Teaching children about finances and how to manage money when they are younger may help them manage their money better when they are adults. Many people say they have never been good with handling their money, but they were probably never taught about how to manage personal finances.
Many states have statutes requiring personal finance education in schools, but it should also be presented at home by parents. Even though children will not have much income and expenses, it may be helpful to teach children how to set up a mini budget. A mini budget can consist of any income they receive such as allowance and gifts. Subtract from the income any expenses they may have.
Some parents give their children the amount they have budgeted for clothing or other items they may need and let them spend the money the way they want either monthly or per semester. Once their money is gone, they are out of money until the next “pay period”.
Steve and Annette Economides are known as “America’s Cheapest Family” have written a book, “The Money Smart Family System” with ideas they use to teach their children about money and finances. They give their children an allowance, and the older they get the more aspects of their lives they are responsible to pay for. As they say in the book, it is difficult to see them make mistakes such as spending most of their money on something not necessary and they run out of money. But if they learn these lessons when they are younger may lessen the chances of making the same mistakes when they are older and the stakes are larger.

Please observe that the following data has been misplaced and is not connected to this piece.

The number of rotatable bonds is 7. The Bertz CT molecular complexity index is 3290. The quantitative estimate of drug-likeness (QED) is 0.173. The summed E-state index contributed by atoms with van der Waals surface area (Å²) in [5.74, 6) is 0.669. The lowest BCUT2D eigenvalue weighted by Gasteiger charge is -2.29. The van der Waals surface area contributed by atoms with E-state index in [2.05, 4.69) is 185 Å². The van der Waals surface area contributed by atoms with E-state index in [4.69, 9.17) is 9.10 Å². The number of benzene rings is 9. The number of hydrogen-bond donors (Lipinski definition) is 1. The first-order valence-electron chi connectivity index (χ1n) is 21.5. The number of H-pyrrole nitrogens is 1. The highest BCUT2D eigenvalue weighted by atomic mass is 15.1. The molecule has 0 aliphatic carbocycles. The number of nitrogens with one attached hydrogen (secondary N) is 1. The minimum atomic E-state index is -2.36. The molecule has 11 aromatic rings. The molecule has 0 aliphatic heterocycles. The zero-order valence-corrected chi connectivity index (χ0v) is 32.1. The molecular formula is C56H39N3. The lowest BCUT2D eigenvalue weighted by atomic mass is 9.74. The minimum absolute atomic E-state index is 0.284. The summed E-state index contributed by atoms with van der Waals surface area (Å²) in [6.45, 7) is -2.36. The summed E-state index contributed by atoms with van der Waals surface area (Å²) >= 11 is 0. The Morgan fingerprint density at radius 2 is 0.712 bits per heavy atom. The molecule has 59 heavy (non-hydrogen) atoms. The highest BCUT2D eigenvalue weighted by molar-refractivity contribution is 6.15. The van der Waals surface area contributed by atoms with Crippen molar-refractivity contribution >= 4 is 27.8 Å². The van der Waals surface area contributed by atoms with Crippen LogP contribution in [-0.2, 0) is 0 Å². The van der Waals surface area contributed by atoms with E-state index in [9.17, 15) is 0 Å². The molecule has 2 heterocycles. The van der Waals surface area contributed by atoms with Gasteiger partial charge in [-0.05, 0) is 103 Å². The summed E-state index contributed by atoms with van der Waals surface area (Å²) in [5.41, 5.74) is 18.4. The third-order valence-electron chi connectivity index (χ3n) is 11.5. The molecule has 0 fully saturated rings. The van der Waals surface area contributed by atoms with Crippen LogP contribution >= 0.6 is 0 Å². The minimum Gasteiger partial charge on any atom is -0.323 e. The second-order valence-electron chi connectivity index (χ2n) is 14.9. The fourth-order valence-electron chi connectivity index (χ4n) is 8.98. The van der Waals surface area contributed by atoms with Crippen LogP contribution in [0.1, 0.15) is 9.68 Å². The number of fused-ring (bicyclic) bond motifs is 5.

Along with teaching kids how to set up a budget, you can also use everyday experiences to teach kids about finance. It can be as easy as explaining deposits and writing checks when you are at the bank and explaining that you need to have money in your account when you are writing a check or using a debit card at the store.
Teaching children how to use a mini-budget is one way to teach children about handling finances to make them be better equipped when they get out on their own. Even though they will have more expense categories the older they get it is important to teach them to “pay themselves first”. Many people pay their bills first and think they will save what is left over. But in many cases there is nothing or very little left over after paying the other bills. If they have a budget category for savings, they may be more likely to put money into savings. With the power of compound interest, the earlier they can start saving, the less money they will need to save.